The Commons Public Accounts Committee has issued a new report in which it argues that current NHS IT modernization efforts are too expensive and will not deliver value for money.
According to the BBC, the 2014 digital transformation initiative, which has since been moved back a few years and “watered down”, has neither a detailed plan, proper governance, nor sufficient investment to make it a reality.
To make matters even worse, the idea of making a Covid-19 contact-tracing app, the development of which could cost up to $48 million, could prove a total failure.
According to the committee chair, Meg Hillier, the NHS is about to repeat old mistakes. “Instead the government presses on with expensive and unproven strategies and contracts that cost the taxpayer millions but don’t deliver,” she said.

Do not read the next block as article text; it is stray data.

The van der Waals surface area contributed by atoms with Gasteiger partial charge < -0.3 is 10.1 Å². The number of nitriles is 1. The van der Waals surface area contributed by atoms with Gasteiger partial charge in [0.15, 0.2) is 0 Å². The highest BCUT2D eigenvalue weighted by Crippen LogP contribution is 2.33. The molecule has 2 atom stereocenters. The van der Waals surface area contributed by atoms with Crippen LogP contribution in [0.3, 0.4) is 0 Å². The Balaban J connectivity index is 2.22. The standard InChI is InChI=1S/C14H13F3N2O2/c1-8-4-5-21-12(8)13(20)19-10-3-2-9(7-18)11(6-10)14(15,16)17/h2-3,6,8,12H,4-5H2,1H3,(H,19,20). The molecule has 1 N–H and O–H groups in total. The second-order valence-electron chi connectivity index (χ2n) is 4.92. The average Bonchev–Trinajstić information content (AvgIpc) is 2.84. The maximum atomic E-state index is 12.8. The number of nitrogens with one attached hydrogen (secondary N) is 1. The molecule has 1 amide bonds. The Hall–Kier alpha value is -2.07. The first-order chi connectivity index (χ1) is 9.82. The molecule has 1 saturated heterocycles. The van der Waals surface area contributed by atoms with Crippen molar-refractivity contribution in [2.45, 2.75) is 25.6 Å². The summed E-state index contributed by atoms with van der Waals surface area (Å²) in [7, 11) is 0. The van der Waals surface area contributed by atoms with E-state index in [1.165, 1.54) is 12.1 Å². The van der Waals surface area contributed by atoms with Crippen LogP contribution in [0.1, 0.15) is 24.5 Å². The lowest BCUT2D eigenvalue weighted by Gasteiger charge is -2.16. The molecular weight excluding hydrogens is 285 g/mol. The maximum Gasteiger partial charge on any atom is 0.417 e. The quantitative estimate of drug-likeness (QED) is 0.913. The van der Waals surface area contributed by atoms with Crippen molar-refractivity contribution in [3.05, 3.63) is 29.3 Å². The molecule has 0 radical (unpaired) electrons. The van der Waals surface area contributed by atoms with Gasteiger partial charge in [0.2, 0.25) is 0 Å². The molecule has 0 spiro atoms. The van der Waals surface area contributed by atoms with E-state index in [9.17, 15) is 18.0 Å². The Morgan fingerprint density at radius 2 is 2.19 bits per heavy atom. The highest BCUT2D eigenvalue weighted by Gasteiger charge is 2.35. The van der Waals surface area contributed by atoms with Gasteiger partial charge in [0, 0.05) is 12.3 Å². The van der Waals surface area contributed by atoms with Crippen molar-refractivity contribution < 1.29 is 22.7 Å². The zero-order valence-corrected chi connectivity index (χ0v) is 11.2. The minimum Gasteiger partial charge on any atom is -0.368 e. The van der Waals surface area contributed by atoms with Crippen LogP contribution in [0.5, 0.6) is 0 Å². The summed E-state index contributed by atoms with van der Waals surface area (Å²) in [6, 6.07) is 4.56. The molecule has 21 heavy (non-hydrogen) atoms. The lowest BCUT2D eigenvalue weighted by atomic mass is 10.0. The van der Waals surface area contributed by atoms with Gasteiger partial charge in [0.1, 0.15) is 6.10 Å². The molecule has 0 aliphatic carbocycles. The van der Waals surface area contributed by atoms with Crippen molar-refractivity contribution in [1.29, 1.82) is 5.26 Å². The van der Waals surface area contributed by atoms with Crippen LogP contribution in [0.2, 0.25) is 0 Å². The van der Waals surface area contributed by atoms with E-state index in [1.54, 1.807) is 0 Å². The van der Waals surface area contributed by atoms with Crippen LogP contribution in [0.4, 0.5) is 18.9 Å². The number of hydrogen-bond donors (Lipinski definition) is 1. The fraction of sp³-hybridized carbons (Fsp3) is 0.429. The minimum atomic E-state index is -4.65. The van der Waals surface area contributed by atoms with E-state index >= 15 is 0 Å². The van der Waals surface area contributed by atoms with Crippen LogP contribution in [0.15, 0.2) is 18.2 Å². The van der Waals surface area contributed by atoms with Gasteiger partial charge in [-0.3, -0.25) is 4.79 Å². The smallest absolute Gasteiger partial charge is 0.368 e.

According to the BBC, one of the main issues with modernizing the NHS is the “wide variety” of IT systems used by different parts of the health service. Many of these systems are unable to talk to each other, meaning hospitals often struggle to share medical images or scans with GPs.
The report warns that if the NHS wants to enable a truly digital experience, its IT system must be interoperable.